Songwriting for Dummies�

ISBN-10: 0764554042
ISBN-13: 9780764554049
Edition: 2002
List price: $21.99
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Description: A step-by-step guide to songwriting, Jim Peterik's volume takes you through writing lyrics and creating music electronically to the difficulties of finding a publisher and getting the piece published. Learn how to use rhyme and rythm in all kinds of  More...

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Book details

List price: $21.99
Copyright year: 2002
Publisher: John Wiley & Sons, Incorporated
Publication date: 9/5/2002
Binding: Paperback
Pages: 384
Size: 7.50" wide x 9.50" long x 1.00" tall
Weight: 1.188
Language: English

A step-by-step guide to songwriting, Jim Peterik's volume takes you through writing lyrics and creating music electronically to the difficulties of finding a publisher and getting the piece published. Learn how to use rhyme and rythm in all kinds of music, from blues to rock to commercial jingles.

Singer-songwriter Kenny Loggins has sold over 25 million albums worldwide, twelve have gone platinum. He has won two Grammy Awards for his singing and songwriting, and co-wrote the book, The Unimaginable Life, Lessons Learned on the Path of Love . His songs have been hits over the last four decades. Who can forget This Is It, I'm Alright, Footloose, Danger Zone, Conviction of the Heart and It's About Time. In addition to his string of successful recordings, both solo and as a member of the famed duo, Loggins and Messina, Kenny became the first major rock star to dedicate himself to recording music for children and families. His album, Return to Pooh Corner , remains the best-selling children's album of the last 20 years, Kenny, who reunited with Jim Messina in 2009, currently resides in Santa Barbara with his youngest children.

Foreword
Introduction
About This Book
Foolish Assumptions
How This Book Is Organized
Icons Used in This Book
Where to Go from Here
So You Want to Write a Song
Everything You Need to Write a Song
Understanding Why People Write Songs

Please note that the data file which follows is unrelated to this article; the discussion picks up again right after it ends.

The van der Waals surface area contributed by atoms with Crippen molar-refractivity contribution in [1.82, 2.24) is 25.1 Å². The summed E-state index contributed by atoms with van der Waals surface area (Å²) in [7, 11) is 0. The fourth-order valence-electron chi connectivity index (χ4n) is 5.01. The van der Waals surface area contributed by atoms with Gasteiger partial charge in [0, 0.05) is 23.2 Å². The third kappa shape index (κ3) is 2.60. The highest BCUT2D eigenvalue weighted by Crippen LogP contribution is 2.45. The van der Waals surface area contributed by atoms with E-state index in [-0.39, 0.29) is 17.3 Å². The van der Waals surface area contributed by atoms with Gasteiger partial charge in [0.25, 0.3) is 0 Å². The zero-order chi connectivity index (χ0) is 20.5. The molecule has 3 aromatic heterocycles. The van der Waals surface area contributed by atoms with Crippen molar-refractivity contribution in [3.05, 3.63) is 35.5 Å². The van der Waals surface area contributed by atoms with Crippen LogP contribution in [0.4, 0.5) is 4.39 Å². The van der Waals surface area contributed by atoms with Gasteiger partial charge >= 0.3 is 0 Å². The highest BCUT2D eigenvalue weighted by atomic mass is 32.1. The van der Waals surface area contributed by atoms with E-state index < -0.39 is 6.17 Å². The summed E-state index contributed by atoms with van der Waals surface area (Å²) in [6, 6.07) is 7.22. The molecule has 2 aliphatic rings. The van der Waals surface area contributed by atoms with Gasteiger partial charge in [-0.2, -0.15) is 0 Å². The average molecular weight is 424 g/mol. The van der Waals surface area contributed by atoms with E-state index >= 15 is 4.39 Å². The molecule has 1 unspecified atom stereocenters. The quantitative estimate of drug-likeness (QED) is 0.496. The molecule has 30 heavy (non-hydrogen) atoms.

Finding the Songwriter in You
Being aware of your personal connection to songs
Taking a look at your instincts
Starting at the Beginning--Before You Write a Song
Is formal music training a must?
Being prepared when inspiration strikes
Finding inspiration within yourself
Creating the mood
Ready, Set--Begin
Coming Up with That Solid-Gold Idea
Paying Attention: Stop, Look, and Listen
Coming up with concepts for songs
Listening for lyrics
Making up music
Recording and Organizing Your Ideas
Using a cassette recorder
Jotting down ideas in a notebook
Practice Makes Perfect
Getting Your Song Into Shape: Song Forms
Talking the Talk
Dealing with Verses
The AAA or the verse form
The two-verse form or AA form
The AABA Form
Learning about the AABA form
The extended AABA form
The Verse-Chorus Form or ABAB Form
The verse-chorus form using a pre-chorus or the ABC form
The verse-chorus form using a bridge or ABABC form
The verse-chorus form using both a pre-chorus and a bridge or ABCABCD form
Practice Makes Perfect
Unleashing the Lyricist in You
Snagging Your Listeners with a Hook
Stocking Your Tackle Box with Hooks
The melodic hook
The lyrical hook
The musical hook
The rhythmic hook
The sound-effect hook
The use of different types of hooks in one song
Having the Right Mindset When Working with Hooks
Practice Makes Perfect
Getting Acquainted with the Different Kinds of Lyrics
Looking at Lyric Types
Concept-driven lyrics
Lyrics that tell a story
Love lyrics
Lyrics that draw on current events and social protest
Novelty and humorous lyrics
Parody lyrics
Inspirational lyrics
Practice Makes Perfect
Creating Lyrics
Creating a Lyric
Starting with a title
Starting with an idea or concept
Telling a story
Using a melody that suggests a lyric
Finding the Format for Your Lyrics
Verse lyrics
Pre-chorus lyrics
Chorus lyrics
Bridge lyrics
Moving Beyond Format to Sound
Paying attention to the rhythm of the words
Paying attention to the sounds of words within a lyric
Noticing a lyric's point of view
Getting some perspective
Tuning in to the lyric's tone and style
Using Poetic Devices in Lyrics
Using repetition
Examining poetic devices
Practice Makes Perfect
Using Rhymes in Your Songs
Identifying the Types of Rhymes
Looking at Rhyming Patterns
Understanding external rhymes
Using internal rhyme
Using Other Rhyming Techniques in Your Song
Using perfect rhymes
Using near rhymes
Working backwards with rhyme
Changing pronunciations to help rhyme
Rhyming across verses
To Rhyme or Not to Rhyme?
Looking at songs with little rhyme
Practice Makes Perfect
Creating the Music
Using Rhythm in Songwriting
Looking at the Rhythm of Words
Accented and unaccented syllables
Syllable length
Looking at the Meter of Music
Placing beats in a bar
Applying notes to common time
Putting Rhythm and Meter to Use in Your Songs
Songwriting with Syncopation
Getting Your Groove On
Practice Makes Perfect
Making Use of Melody in Songwriting
Exploring the Basics of Melodies in Music
Knowing the power and emotion of a melody
Understanding the basics of a melody
Finding your melody
Making a Song More Memorable
Finding a melody that fits the mood
Finding a melody to fit the genre
Finding the right melody for each section of the song
Practice Makes Perfect
Using Chords in Songwriting
Using Chords to Write Songs
Getting started with chords
Moving forward with chords
Choosing Your Style of Chordal Instruments
Picking at the guitar
Pecking at the keyboard
Practice Makes Perfect